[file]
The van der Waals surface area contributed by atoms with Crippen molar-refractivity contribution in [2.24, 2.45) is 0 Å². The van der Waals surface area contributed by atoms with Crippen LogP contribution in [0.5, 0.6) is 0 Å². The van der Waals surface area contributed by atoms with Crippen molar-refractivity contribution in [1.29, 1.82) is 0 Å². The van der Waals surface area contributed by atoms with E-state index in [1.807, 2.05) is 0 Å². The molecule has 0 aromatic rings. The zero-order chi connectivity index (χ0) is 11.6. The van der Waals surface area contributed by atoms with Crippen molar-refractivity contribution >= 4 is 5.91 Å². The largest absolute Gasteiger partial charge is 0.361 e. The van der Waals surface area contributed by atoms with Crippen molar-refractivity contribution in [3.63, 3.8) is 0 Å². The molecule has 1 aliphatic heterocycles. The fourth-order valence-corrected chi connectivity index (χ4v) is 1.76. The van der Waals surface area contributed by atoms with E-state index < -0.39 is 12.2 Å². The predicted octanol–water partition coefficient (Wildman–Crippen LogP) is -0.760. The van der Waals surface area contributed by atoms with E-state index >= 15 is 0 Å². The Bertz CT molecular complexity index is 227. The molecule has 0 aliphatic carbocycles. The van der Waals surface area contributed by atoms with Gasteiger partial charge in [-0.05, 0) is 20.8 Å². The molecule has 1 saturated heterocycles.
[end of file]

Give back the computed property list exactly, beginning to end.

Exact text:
The van der Waals surface area contributed by atoms with Crippen molar-refractivity contribution in [2.24, 2.45) is 0 Å². The van der Waals surface area contributed by atoms with Crippen LogP contribution in [0.5, 0.6) is 0 Å². The van der Waals surface area contributed by atoms with Crippen molar-refractivity contribution in [1.29, 1.82) is 0 Å². The van der Waals surface area contributed by atoms with E-state index in [1.807, 2.05) is 0 Å². The molecule has 0 aromatic rings. The zero-order chi connectivity index (χ0) is 11.6. The van der Waals surface area contributed by atoms with Crippen molar-refractivity contribution >= 4 is 5.91 Å². The largest absolute Gasteiger partial charge is 0.361 e. The van der Waals surface area contributed by atoms with Crippen molar-refractivity contribution in [3.63, 3.8) is 0 Å². The molecule has 1 aliphatic heterocycles. The fourth-order valence-corrected chi connectivity index (χ4v) is 1.76. The van der Waals surface area contributed by atoms with E-state index < -0.39 is 12.2 Å². The predicted octanol–water partition coefficient (Wildman–Crippen LogP) is -0.760. The van der Waals surface area contributed by atoms with E-state index >= 15 is 0 Å². The Bertz CT molecular complexity index is 227. The molecule has 0 aliphatic carbocycles. The van der Waals surface area contributed by atoms with Gasteiger partial charge in [-0.05, 0) is 20.8 Å². The molecule has 1 saturated heterocycles.